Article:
If the software is changed overnight while the Ford is conducting missions, there’s a decent chance that some of the ship’s systems won’t work properly with the new operating system. That could result in pilots getting pitched off the deck either too fast or too slow for safe flying. Ship defense systems may fail to track an incoming plane or missile, or they could fire defensive countermeasures at a friendly target or when no target is present.
Abrams tanks and many other weapon systems run their own special software and operating systems, but even many of these systems are actually built on top of a Windows OS.
(U.S. Army Mark Schauer)
And this problem exists for all systems that use Windows. And while many weapons, like the F-35 Lightning II and M1 Abrams tank, use special operating systems special-built for aircraft and armored vehicles, some weapons use software that run on “Windows boxes,” computers that run specialty software but are built on top of Windows software.
So, you can’t safely upgrade the underlying Windows OS without getting new versions of all that bespoke software in the box.
And there are plenty of systems that run in a standard Windows environment. They run programs that control surveillance systems, or that allow troops to pass mission information, or that facilitate training and briefings. Plenty of important briefings run on PowerPoint.
While having your chat windows hacked during combat may not be as dramatic as having your tank hacked, it actually is a dangerous possibility. After all, chat windows are filled with sensitive information during combat and include, things like troop locations, dispositions, armament, etc. And you don’t want your enemy hacking into that or stealing it.
So it’s probably worth dealing with Windows XP if it makes it easier to prevent intrusion.
But, since the military is using these old software, it needs companies like Microsoft to keep updating security patches for them to prevent intrusions. And the military is often the only customer that needs these fixes, so it single-handedly pays Microsoft to maintain the necessary computer engineers and software coders to do this. And that costs big bucks.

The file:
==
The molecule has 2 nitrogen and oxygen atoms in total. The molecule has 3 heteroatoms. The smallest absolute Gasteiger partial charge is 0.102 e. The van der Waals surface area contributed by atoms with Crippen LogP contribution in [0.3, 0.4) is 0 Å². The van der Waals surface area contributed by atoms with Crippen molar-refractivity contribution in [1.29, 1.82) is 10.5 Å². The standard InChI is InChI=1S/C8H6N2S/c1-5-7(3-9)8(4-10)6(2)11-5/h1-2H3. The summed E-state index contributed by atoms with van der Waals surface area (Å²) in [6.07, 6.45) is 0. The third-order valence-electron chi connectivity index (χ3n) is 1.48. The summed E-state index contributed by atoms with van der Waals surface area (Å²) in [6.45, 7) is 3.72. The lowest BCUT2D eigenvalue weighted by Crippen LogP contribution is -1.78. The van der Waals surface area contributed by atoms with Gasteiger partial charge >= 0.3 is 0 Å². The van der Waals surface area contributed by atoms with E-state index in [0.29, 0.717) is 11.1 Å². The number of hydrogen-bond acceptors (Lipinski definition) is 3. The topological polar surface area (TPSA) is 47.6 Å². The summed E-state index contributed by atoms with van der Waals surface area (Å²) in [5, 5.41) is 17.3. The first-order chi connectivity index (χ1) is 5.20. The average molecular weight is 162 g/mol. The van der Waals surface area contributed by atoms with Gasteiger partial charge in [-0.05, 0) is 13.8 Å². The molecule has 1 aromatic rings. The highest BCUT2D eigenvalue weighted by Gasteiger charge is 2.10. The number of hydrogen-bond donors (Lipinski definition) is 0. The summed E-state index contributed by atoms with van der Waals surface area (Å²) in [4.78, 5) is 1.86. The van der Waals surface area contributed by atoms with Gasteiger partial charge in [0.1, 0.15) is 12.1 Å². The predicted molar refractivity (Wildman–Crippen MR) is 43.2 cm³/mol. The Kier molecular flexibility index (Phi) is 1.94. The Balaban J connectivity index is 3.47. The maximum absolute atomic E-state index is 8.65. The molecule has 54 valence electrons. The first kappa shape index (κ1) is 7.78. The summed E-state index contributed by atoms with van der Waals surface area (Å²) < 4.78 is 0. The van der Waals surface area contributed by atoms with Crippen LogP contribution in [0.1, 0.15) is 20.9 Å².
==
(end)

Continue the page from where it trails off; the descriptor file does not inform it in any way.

Mitch is a Marine Corps veteran that served in Operation Iraqi Freedom in 2003. He then started a career in manufacturing before realizing that it sucked. Now, Mitch has found his true calling in acting silly on a stage in front of strangers on a nightly basis. To follow Mitch or check out one of his shows visit his website: Mitchburrow.com.
It’s a sight seen all over the United States; a bronze casting of a sailor waiting by the ocean, next to a single duffel bag. His hands are in his pockets, his eyes are out to sea. The statue is a replica of the original Lone Sailor created for the Navy Memorial in Washington, D.C. He stands watch over the Pearl Harbor Memorial and the Pacific Ocean from Long Beach, Calif. in the West, the USS Wisconsin in the North, Charleston in the southeast, and West Haven Connecticut in the northeastern United States, and many more.
Now, for the first time, he has the watch outside the U.S., looking out to the English Channel over what was once called Utah Beach.
Long Beach, Calif. Lone Sailor memorial.
In the early morning hours of June 6, 1944, U.S. Navy Frogmen – combat demolition units, forerunners to the modern-day Navy SEALs – landed on the shores of Hitler’s vaunted Fortress Europe. It was the first mission of Operation Overlord, the largest amphibious landing in history, and the most daring operation of World War II. Their mission was to destroy mines and clear obstacles and barriers, to clear the way for the D-Day landings.
They came ashore in the dark from the cold waters of the channel, outnumbered and outgunned to work through the night to give the U.S. 1st Army division the fighting chance they needed to capture those beaches. Their hard work and sacrifice is being honored with the first “Lone Sailor” outside the United States.
The original Lone Sailor at Washington, D.C.’s Navy Memorial.